Miah’s recreational memories were focused mainly around football, starting around the Crossgates Youth Team. Ray Price and Miah started at the same time. League football gave him the opportunity to meet people outside the area. He would travel to games in Philip Davies motor bike and sidecar. When his mother got in once and she felt that her bottom was trailing along the ground. She hand never been so scared, never again!
Miah went on to play for Wales 3 times and scored a goal against Ireland. Miah feels it was a great honour for himself and he has been overjoyed to put his ‘cap’ on his grandson’s head.
6. Young Farmers
Marjorie pre-dated Young Farmers. Gwen was a founder member. She remembers it primarily for the opportunity to learn new skills and interests – dressing chickens, making butter, grasses growing locally, and going on County walks.
Miah told members that John A will be remembers for Baby Clown outfit he wore at a Young Farmer’s Rally at Walton. He had everyone in stitches. John was the County Treasurer of Young Farmers for many years.
Gwen talked about joining the WI in 1949 with Mabel who had a bike. They had a system for getting to the meetings earlier. Mabel would ride ahead for a bit, then shove the bike in a ditch. Gwen would then get to the bike on foot and then catch up with Mabel on the bike. Mabel would go on ahead again and repeat the process!
Another bike story related to brothers who travelled on bike and handlebar to the Abbeycwmhyr Male Voice Choir leading to some very sore shoulders.
When electricity started to arrive in the late forties and early fifties, put in by Trotter, the great joy was to watch Brian Rix farces on TV.
Back on the farm there were ever present dangers. Cattle in particular could be difficult. A cow with a young calf is particularly dangerous.
Breeds of cattle have changed over the years to meet market demands for leaner meat and for the cattle to mature more rapidly. Herefords are currently making something of a comeback as there is more demand for fat with the meat. Farms and farmers are all different and different breeds can suit different situations.
During the war work on the farms was done by the girls from the Land Army. They were popular for the work that they did on the farms but they were also popular as there was a shortage of women in the countryside. The woman mostly came from Liverpool.
7. Christmas Day
On Christmas Day letters were still delivered. John remembered his first Christmas with a bit of a headache. He was offered a wee drop at the first farm. Being a non-drinker he tried to refuse but “A wee drop won’t hurt.” Well this story was repeated at each farm until he and his bike ended up in the ditch. When asked if he was alright all he could say was: “I’m drunk!”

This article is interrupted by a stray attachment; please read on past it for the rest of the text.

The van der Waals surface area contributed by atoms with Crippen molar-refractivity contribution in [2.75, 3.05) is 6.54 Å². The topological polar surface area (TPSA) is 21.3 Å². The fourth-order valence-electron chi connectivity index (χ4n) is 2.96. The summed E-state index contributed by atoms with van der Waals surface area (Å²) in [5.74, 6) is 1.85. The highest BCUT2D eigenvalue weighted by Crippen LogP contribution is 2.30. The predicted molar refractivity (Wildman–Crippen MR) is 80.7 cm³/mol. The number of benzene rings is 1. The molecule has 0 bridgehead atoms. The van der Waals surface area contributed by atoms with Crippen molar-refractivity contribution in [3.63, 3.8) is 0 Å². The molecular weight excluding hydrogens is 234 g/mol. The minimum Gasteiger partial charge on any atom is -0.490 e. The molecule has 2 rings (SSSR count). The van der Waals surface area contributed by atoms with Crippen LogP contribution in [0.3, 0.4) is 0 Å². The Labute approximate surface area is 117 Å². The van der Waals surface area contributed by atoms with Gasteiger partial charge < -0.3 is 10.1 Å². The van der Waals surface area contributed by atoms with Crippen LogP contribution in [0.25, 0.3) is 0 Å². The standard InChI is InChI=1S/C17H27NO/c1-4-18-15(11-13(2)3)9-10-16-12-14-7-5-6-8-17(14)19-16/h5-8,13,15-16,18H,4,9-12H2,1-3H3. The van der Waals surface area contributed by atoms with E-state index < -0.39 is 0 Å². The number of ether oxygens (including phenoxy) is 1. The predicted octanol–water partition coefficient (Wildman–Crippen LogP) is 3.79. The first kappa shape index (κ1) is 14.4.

Gwen has recently written an article on her childhood memories of Christmas for a magazine locally. Preparations really began in earnest on Christmas Eve:
• Washing and dusting before putting up the decorations
• Putting up the red bell
• She would have made decorations at school and these would be hung
• Mince pies would be made in the bread oven
• She remembers that her mother was not the best icer!
• There would be work to do on the farm on Christmas Day.
• Marjorie as one of three children would have presents
• There would be feathering to do
There would be the same routine on the farm on Christmas Day but there would be goose for dinner.
Memories of sugar pigs, dolls, and believing in Father Christmas were shared.
Miah would deliver milk on Christmas Day – what else would you do with it?
He remembers the families with toys and those where there was nothing but sad faces. One of the stories of the time was about an event involving David Davies MP (Liberal):
At Llanyre Mr Davies stopped to pick a lady up with chickens and eggs, pudding and milk. She told him on the journey about her very hard life finishing with the plea: “I would give anything to get out!” Arriving at their destination all Mr Davies could say was: “Listen missus you will have to get out.”
Geraint thanked the Panel and everyone for their wonderful contributions.
Judith will be leading the next session which will be at the Thomas Shop at 10.30 a.m. on Monday 2nd February 2015.